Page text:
U.S. Vice President Joe Biden says Washington is willing to help the ethnically divided island of Cyprus unify, while also praising the country's energy possibilities.
Biden said after talks in Nicosia with Cypriot President Nicos Anastasiadis that the United States would offer whatever is necessary to "achieve the goal of reunification."
Cyprus has been divided since 1974 when Turkish troops invaded the northern part of the island after a Greek-inspired coup.
Biden is also due to meet Turkish Cypriot leader Dervis Eroglu in Northern Cyprus, where there are some 35,000 Turkish troops.
The Turkish Cypriot state, set up in the north following the 1974 invasion, is recognized only by Turkey.
Biden said he believes it is possible for the Greek and Turkish sides in Cyprus to find a settlement and for the island to reunite "as a bizonal bicommunal federation."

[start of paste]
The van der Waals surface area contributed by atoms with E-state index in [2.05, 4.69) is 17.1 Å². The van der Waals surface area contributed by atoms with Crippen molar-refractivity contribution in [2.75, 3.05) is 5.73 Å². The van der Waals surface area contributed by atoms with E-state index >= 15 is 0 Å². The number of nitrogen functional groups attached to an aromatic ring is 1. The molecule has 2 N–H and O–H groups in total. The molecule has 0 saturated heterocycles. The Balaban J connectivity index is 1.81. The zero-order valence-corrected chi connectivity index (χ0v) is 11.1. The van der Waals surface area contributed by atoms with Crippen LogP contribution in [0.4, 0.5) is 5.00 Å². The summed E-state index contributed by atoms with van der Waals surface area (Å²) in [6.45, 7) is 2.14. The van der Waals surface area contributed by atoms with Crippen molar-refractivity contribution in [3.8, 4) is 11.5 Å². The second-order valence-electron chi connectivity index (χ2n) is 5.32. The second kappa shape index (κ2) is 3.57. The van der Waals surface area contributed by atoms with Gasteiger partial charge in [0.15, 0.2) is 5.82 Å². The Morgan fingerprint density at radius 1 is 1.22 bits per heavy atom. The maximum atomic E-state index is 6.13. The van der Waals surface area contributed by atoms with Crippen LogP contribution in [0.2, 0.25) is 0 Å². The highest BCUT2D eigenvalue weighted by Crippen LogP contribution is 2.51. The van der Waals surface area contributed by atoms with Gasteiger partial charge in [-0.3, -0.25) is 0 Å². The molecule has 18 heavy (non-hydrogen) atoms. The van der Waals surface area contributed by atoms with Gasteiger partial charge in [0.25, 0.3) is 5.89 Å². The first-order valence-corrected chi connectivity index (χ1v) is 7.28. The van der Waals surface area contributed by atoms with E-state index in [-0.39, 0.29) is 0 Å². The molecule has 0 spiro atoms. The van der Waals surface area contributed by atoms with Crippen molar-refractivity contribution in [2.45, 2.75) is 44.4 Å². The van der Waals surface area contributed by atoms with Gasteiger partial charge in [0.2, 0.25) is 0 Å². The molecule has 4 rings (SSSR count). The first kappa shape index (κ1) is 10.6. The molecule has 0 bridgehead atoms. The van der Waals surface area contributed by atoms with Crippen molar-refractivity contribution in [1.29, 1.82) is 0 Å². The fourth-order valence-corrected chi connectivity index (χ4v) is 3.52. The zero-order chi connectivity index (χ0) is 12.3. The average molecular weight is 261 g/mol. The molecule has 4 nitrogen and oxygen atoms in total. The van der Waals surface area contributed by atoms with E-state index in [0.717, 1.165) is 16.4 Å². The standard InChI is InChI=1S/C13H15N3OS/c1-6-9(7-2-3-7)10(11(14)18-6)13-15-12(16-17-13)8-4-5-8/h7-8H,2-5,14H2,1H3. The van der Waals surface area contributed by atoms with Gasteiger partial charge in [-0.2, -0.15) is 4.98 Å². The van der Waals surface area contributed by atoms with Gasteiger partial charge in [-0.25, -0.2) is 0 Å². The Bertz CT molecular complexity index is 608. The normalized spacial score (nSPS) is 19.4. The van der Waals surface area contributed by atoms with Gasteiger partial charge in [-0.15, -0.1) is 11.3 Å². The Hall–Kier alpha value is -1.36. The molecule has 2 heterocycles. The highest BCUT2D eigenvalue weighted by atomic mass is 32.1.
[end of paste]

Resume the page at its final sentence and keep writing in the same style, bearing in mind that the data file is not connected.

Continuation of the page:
Biden's visit is part of a U.S. campaign to reassure regional leaders as the West confronts Russia over its activities in Ukraine.
He also stressed the need to enforce European Union sanctions against Russia over its annexation of Crimea and its role in the Ukrainian crisis.
The notion is a particularly sensitive one in Cyprus, as Russian companies and wealthy Russians have invested billions in the country, particularly in its banking sector.
And Biden is encouraging energy deals that lessen European dependence on Russian natural gas -- saying that "we need to ensure Russia can no longer continue to use its resources as a weapon against anyone in the region."
He lauded Cyprus's energy potential, saying the country is "poised to become a key player in the eastern Mediterranean."
Observers say Cyprus's newly discovered energy deposits could be used to supply gas to Europe instead of imports from Russia.
Biden said the gas deposits could be "an alternative energy corridor leading to increased energy security."
With reporting by Reuters, AP, and AFP